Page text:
This is going to be a very basic tutorial in starting to make and trade Artist Trading Cards (ATCs). I have been involved in this for of art for many years and have found it to be highly addictive!
History of Artist Trading Cards:
Artist Trading Cards (ATCs) are miniature works of art about the same size as a baseball or Pokemon card (2.5 x 3.5 inches). ATCs originated in 1997 by the Swiss artist M. Vanci Stirnemann. ATCs are part of the mail art movement.
There are very few rules pertaining to making and trading ATCs. However, the ones that do exist MUST be followed. They are:
- size = 2.5x3.5 inches
- ATCs are traded not sold
- Signed and dated on the back
- Neatness counts
The first thing you need to get started making ATCs are blank cards. Regular white card stock makes excellent blank cards. Cards should be cut exactly 2.5 x 3.5 inches and as straight as possible. I use a cutting board to make my cards. If you do not have access to card stock or other similar paper you could use empty food boxes (cereal, mac & cheese, microwave popcorn, etc).
I bought my cardstock at OfficeMax.
*** If you use a standard weight paper make sure you mount it to a heavier paper. ATCs should never be as thin as regular weight paper.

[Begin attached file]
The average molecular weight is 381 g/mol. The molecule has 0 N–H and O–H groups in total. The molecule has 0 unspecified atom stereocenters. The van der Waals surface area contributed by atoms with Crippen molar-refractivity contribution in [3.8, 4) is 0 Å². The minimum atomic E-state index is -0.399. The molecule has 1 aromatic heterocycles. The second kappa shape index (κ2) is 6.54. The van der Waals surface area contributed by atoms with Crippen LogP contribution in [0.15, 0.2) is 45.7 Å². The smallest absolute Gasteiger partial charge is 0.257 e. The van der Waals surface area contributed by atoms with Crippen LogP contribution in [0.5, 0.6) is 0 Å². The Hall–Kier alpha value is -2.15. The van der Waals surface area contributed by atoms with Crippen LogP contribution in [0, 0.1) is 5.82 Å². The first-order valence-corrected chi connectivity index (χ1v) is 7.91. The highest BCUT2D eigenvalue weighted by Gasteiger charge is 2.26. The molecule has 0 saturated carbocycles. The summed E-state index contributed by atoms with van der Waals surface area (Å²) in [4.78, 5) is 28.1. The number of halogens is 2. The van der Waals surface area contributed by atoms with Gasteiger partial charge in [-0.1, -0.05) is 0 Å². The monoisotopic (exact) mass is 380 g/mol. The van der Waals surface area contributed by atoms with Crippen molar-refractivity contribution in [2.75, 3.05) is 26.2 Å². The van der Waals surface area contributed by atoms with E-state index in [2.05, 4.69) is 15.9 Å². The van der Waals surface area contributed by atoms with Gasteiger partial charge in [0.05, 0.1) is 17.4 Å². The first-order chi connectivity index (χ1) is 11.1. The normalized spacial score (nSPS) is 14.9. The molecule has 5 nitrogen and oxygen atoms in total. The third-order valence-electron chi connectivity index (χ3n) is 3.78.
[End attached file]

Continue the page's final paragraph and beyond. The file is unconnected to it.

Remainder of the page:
The next thing you need to do is decide what type of card you want to make (drawing, painting, collage, etc) and what you want to put on the card (your subject matter). This is entirely up to you, unless you are doing a themed swap with someone. I you are using blanks cut from food boxes you will most likely need to cover it with a piece of white or color paper first.
The previous step shows the beginning stage of the card. I still need to add color and mount it to stiffer paper.
Here is what my card looks like when finished. You can't tell here, but I have mounted it to a stiffer background to make it more durable. To do this I used a glue stick and then stuck the card under a heavy stack of books until the glue dried.
To finish your card the final step is to sign and date the back of the card. You can also include a title for your miniature work of art and contact information for future trades. This can be done as simply as writing the information on the back of the card or you can get fancy and print out stickers or labels to stick on the back of your card.
When your card is finished and ready to trade you will want to store it in a safe place. For me, this means putting it into a clear plastic sleeve and then storing it in a metal tin until it is ready to be shipped to a new owner. I buy my sleeves at Target or Toys R Us. They are cheap (around $3 for 200) and can be found by the trading cards. I don't remember where I bought the tin, but I believe it is called a tea tin.
The last thing to do is find someone who is interested in trading one of their cards for your card. A great place to start is the ATCforall site. Post your card in the gallery and wait for someone to take interest in it. You can also contact me. I would be more than happy to be your first trade!